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Types of Learning Disorders: How to know the difference in learning delays |

Types of Learning Disorders: How to know the difference in learning delays

This post contains information regarding types of learning disorders and comparisons of learning challenges. Integrated Learning Strategies (ILS) is a learning and academic center. As a reminder, ILS is not a health care provider and none of our materials or services provide a diagnosis or treatment of a specific condition or learning challenge you may see in your child or student. If you seek a diagnosis or treatment for your child or student, please contact a trained professional who can provide an evaluation of the child.

Many parents and caregivers get confused with the different terminology that is used to describe various learning problems, issues and behaviors. There is a constant bombardment in the media and in the educational sphere of contrasting terms and definitions used to describe possible concerns or questions over a child’s learning habits. Oftentimes, unless otherwise informed, most parents typically go along with a discussion about learning challenges and may later develop a misconception of what they are told.

The situation may be as simple as having a misunderstanding of certain learning terms used when teachers or therapists talk about your child’s performance in the classroom. Not comprehending the difference between specific educational terms can directly affect the help and guidance that you (and others) give your child.

Types of Learning Disorders: How to know the difference in learning delays |

Take learning disability and learning disorder for example. Those terms are often used interchangeably and are frequently mentioned in articles as one in the same. However, as we will show you below, there are slight differences in the two that may make a difference when you are seeking intervention and therapy for your child. Most children with learning disabilities have a number of learning disorders or visible learning challenges that goes with the disability. However, a child with a learning disorder doesn’t necessarily always have a learning disability.

It’s important to know the differences of what a learning disability is and what it is not, especially if a child could potentially be misdiagnosed with another type of learning challenge. If a student is struggling to learn things audibly, what may be investigated is an auditory processing disorder. This could be a learning style conflict because the student may need to learn spatially (visually using pictures) instead of using their auditory (listening to the teacher).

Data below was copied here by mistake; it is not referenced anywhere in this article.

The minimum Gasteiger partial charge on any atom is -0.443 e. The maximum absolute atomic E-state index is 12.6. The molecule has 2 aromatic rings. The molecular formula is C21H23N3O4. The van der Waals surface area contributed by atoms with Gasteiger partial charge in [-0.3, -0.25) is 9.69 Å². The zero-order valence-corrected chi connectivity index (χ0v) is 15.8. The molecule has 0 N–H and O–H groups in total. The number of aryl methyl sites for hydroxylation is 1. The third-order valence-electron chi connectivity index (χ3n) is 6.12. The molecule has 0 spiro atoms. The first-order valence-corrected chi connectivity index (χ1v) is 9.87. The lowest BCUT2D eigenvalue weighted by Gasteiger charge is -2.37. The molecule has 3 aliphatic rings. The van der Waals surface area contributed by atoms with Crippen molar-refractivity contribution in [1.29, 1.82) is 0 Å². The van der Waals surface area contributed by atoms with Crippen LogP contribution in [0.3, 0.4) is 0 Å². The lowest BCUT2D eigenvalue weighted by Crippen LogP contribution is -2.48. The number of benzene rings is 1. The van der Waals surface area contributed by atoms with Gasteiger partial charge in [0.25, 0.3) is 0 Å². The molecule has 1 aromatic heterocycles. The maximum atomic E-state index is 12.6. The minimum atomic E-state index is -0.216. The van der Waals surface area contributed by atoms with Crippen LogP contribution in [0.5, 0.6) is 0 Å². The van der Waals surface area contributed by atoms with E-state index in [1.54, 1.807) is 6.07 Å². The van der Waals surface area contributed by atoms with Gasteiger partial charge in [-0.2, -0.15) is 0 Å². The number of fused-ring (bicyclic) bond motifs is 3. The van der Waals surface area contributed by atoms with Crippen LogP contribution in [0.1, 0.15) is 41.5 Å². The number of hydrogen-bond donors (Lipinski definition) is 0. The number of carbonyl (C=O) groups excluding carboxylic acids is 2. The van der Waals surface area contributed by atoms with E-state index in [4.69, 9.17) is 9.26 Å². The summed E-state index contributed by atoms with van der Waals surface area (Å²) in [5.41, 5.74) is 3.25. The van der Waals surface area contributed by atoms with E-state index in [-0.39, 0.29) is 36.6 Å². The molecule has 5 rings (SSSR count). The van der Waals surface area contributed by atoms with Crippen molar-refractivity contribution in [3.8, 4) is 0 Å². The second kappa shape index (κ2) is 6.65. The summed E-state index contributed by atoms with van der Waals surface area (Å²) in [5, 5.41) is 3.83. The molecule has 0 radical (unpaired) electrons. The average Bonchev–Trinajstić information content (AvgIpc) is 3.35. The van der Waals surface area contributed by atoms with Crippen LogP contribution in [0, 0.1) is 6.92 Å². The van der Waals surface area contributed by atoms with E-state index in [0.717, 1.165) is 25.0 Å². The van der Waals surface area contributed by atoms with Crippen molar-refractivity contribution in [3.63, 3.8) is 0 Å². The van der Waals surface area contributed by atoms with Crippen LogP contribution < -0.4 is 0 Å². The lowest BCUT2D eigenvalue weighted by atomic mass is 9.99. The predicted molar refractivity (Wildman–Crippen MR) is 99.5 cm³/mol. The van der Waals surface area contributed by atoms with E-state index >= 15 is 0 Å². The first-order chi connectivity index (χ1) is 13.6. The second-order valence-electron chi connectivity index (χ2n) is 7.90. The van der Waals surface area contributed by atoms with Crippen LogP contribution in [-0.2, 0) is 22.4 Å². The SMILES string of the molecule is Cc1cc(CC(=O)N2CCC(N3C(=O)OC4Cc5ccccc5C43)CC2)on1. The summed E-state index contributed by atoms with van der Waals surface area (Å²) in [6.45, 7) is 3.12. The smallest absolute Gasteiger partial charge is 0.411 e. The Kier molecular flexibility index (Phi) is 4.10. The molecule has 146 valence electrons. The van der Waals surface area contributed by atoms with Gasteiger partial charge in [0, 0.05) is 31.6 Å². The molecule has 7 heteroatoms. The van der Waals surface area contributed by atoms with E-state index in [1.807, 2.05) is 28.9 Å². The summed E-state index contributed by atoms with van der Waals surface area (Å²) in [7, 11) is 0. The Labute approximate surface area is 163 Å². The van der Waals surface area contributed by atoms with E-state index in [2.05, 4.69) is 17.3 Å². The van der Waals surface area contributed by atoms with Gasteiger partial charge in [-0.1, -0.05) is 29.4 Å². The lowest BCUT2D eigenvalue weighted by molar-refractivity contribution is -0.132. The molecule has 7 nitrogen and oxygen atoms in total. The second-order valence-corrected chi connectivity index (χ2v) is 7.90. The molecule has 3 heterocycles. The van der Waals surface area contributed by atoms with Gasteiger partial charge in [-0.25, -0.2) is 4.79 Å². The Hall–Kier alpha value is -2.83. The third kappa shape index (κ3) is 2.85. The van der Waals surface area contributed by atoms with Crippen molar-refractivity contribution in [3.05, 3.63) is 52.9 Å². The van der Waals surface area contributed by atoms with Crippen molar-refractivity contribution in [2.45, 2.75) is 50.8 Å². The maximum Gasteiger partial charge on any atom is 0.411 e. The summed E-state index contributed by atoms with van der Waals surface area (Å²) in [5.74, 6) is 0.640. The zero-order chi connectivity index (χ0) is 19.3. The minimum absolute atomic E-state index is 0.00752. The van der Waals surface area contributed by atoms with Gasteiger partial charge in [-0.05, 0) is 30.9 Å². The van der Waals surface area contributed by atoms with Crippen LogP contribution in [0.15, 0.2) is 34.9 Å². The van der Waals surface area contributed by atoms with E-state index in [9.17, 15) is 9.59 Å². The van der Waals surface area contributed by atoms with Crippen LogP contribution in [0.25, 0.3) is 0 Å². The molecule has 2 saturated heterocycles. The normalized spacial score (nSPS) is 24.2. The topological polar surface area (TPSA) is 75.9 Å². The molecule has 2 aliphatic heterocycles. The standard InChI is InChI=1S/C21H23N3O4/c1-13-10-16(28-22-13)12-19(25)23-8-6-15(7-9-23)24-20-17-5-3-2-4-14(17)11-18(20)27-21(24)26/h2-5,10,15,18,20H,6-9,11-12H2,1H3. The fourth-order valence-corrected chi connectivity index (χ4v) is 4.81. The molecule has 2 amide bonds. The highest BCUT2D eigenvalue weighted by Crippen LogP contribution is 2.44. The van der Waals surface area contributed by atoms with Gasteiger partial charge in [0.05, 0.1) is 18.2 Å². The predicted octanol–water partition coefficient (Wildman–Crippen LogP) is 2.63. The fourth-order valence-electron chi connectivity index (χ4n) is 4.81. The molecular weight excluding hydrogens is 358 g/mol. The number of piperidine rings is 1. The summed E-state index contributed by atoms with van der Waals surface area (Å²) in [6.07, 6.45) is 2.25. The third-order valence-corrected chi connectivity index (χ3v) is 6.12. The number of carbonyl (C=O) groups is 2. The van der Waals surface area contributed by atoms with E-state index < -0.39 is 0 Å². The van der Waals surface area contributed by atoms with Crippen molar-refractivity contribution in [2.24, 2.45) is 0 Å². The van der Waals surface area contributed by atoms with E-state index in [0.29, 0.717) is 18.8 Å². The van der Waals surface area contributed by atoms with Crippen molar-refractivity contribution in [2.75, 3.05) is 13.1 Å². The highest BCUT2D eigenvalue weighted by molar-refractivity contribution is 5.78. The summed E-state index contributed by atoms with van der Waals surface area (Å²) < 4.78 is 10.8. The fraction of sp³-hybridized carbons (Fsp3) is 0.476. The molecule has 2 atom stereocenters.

Learning styles are an important topic to observe and study with your children. Each child has a very unique style that may differ from friends, family members and others. Knowing your child’s learning style can assist you in supporting their educational journey and direct your child to appropriate outlets for learning knowledge.

How to recognize what each learning phrase means

Here is a helpful chart that may assist parents in understanding the terms used to describe learning behavior in children.


What it is


Learning Disability
  • Neurological disability that affects the brain directly and can potentially be visible in an MRI scan.
  • Learning disabilities can be genetic or they can be caused at birth, during pregnancy or in an accident where a brain injury occurs.
  • Refers to a weakness in certain academic skills. A person does not lack intelligence, but rather there is a part of the brain that does not process correctly (neurological processing issue).
  • Processing problems that are caused by a learning disability can interfere with learning skills such as reading, math, writing and organization.
  • Learning disability is what makes up a learning disorder.
  • Learning disabilities generally have some type of “label” where learning disorders aren’t always categorized.
  • For indicators of learning disabilities in children, click here.
  • Dyslexia – a language based disability where a person has trouble understanding written words.
  • Dyscalculia – a mathematical disability where a person has difficulty with math concepts and solving number problems.
  • Dysgraphia – a writing disability where a person struggles to form letters or write in a defined space.
  • Nonverbal Learning Disability – originates in the right hemisphere of the brain causing problems with visual-spatial, intuitive and organizational skills.
  • ADHD – a chronic disorder that creates disconnections in the brain which affect attention, hyperactivity and impulsive behavior.
  • Auditory Processing Disorder – neurological defect that affects how the brain processes spoken language (child can’t process instructions or directions).